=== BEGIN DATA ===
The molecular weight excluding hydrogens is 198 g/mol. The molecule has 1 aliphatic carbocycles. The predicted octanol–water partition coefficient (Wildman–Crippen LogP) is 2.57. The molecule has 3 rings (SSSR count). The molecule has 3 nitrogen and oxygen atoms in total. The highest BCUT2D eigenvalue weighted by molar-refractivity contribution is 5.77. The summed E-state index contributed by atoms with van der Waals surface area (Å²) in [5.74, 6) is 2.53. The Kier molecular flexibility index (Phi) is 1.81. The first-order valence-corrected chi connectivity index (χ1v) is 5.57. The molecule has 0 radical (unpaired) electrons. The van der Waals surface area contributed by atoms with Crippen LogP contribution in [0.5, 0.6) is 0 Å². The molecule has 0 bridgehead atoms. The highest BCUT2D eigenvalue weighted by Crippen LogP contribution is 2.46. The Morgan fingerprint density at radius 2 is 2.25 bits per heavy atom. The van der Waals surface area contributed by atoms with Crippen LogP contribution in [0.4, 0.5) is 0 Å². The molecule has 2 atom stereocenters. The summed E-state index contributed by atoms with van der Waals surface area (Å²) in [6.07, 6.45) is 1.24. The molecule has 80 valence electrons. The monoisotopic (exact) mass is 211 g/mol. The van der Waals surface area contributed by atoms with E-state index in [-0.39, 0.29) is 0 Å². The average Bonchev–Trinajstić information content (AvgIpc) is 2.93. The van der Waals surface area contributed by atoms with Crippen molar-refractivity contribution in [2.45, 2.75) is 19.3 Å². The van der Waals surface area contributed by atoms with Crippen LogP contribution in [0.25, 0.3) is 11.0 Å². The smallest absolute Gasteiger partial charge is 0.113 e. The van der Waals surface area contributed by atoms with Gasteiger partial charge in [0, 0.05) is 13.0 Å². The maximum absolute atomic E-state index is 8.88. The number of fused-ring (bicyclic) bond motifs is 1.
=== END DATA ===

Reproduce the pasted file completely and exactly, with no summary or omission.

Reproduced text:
The molecular weight excluding hydrogens is 198 g/mol. The molecule has 1 aliphatic carbocycles. The predicted octanol–water partition coefficient (Wildman–Crippen LogP) is 2.57. The molecule has 3 rings (SSSR count). The molecule has 3 nitrogen and oxygen atoms in total. The highest BCUT2D eigenvalue weighted by molar-refractivity contribution is 5.77. The summed E-state index contributed by atoms with van der Waals surface area (Å²) in [5.74, 6) is 2.53. The Kier molecular flexibility index (Phi) is 1.81. The first-order valence-corrected chi connectivity index (χ1v) is 5.57. The molecule has 0 radical (unpaired) electrons. The van der Waals surface area contributed by atoms with Crippen LogP contribution in [0.5, 0.6) is 0 Å². The molecule has 0 bridgehead atoms. The highest BCUT2D eigenvalue weighted by Crippen LogP contribution is 2.46. The Morgan fingerprint density at radius 2 is 2.25 bits per heavy atom. The van der Waals surface area contributed by atoms with Crippen LogP contribution in [0.4, 0.5) is 0 Å². The molecule has 2 atom stereocenters. The summed E-state index contributed by atoms with van der Waals surface area (Å²) in [6.07, 6.45) is 1.24. The molecule has 80 valence electrons. The monoisotopic (exact) mass is 211 g/mol. The van der Waals surface area contributed by atoms with E-state index in [-0.39, 0.29) is 0 Å². The average Bonchev–Trinajstić information content (AvgIpc) is 2.93. The van der Waals surface area contributed by atoms with Crippen molar-refractivity contribution in [2.45, 2.75) is 19.3 Å². The van der Waals surface area contributed by atoms with Crippen LogP contribution in [0.25, 0.3) is 11.0 Å². The smallest absolute Gasteiger partial charge is 0.113 e. The van der Waals surface area contributed by atoms with Gasteiger partial charge in [0, 0.05) is 13.0 Å². The maximum absolute atomic E-state index is 8.88. The number of fused-ring (bicyclic) bond motifs is 1.